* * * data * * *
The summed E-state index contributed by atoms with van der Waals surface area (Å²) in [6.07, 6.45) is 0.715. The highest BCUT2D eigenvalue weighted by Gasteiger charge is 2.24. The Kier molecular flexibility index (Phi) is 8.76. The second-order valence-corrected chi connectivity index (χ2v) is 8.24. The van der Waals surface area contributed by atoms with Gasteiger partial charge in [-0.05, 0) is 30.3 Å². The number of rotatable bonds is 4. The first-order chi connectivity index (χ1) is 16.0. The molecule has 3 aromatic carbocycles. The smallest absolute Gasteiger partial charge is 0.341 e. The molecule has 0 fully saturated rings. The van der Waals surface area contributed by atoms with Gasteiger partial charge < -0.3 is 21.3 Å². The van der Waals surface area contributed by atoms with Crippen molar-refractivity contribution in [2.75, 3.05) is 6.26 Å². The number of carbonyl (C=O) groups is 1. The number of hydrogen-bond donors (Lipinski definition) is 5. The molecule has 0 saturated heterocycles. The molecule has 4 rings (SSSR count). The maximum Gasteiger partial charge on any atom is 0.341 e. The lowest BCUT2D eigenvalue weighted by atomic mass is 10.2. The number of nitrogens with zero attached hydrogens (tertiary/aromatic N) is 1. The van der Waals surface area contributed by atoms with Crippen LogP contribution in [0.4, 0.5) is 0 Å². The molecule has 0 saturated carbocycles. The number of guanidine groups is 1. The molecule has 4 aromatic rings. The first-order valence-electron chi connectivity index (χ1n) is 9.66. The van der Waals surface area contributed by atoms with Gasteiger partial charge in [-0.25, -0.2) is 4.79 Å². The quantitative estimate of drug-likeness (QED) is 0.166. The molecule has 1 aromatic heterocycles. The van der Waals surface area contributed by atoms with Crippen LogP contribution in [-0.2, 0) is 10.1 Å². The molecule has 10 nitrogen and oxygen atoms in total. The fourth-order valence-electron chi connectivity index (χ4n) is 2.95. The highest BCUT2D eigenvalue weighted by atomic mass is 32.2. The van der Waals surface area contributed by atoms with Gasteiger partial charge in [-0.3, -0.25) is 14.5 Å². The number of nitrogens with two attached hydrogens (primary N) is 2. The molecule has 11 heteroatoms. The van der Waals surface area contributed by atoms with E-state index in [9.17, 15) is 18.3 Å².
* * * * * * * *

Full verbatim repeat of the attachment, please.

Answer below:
The summed E-state index contributed by atoms with van der Waals surface area (Å²) in [6.07, 6.45) is 0.715. The highest BCUT2D eigenvalue weighted by Gasteiger charge is 2.24. The Kier molecular flexibility index (Phi) is 8.76. The second-order valence-corrected chi connectivity index (χ2v) is 8.24. The van der Waals surface area contributed by atoms with Gasteiger partial charge in [-0.05, 0) is 30.3 Å². The number of rotatable bonds is 4. The first-order chi connectivity index (χ1) is 16.0. The molecule has 3 aromatic carbocycles. The smallest absolute Gasteiger partial charge is 0.341 e. The molecule has 0 fully saturated rings. The van der Waals surface area contributed by atoms with Gasteiger partial charge < -0.3 is 21.3 Å². The van der Waals surface area contributed by atoms with Crippen molar-refractivity contribution in [2.75, 3.05) is 6.26 Å². The number of carbonyl (C=O) groups is 1. The number of hydrogen-bond donors (Lipinski definition) is 5. The molecule has 0 saturated heterocycles. The molecule has 4 rings (SSSR count). The maximum Gasteiger partial charge on any atom is 0.341 e. The lowest BCUT2D eigenvalue weighted by atomic mass is 10.2. The number of nitrogens with zero attached hydrogens (tertiary/aromatic N) is 1. The van der Waals surface area contributed by atoms with Crippen LogP contribution in [0.4, 0.5) is 0 Å². The molecule has 0 saturated carbocycles. The number of guanidine groups is 1. The molecule has 4 aromatic rings. The first-order valence-electron chi connectivity index (χ1n) is 9.66. The van der Waals surface area contributed by atoms with Gasteiger partial charge in [-0.25, -0.2) is 4.79 Å². The quantitative estimate of drug-likeness (QED) is 0.166. The molecule has 1 aromatic heterocycles. The van der Waals surface area contributed by atoms with Crippen LogP contribution in [-0.2, 0) is 10.1 Å². The molecule has 10 nitrogen and oxygen atoms in total. The fourth-order valence-electron chi connectivity index (χ4n) is 2.95. The highest BCUT2D eigenvalue weighted by atomic mass is 32.2. The van der Waals surface area contributed by atoms with Gasteiger partial charge in [-0.3, -0.25) is 14.5 Å². The number of nitrogens with two attached hydrogens (primary N) is 2. The molecule has 11 heteroatoms. The van der Waals surface area contributed by atoms with E-state index in [9.17, 15) is 18.3 Å².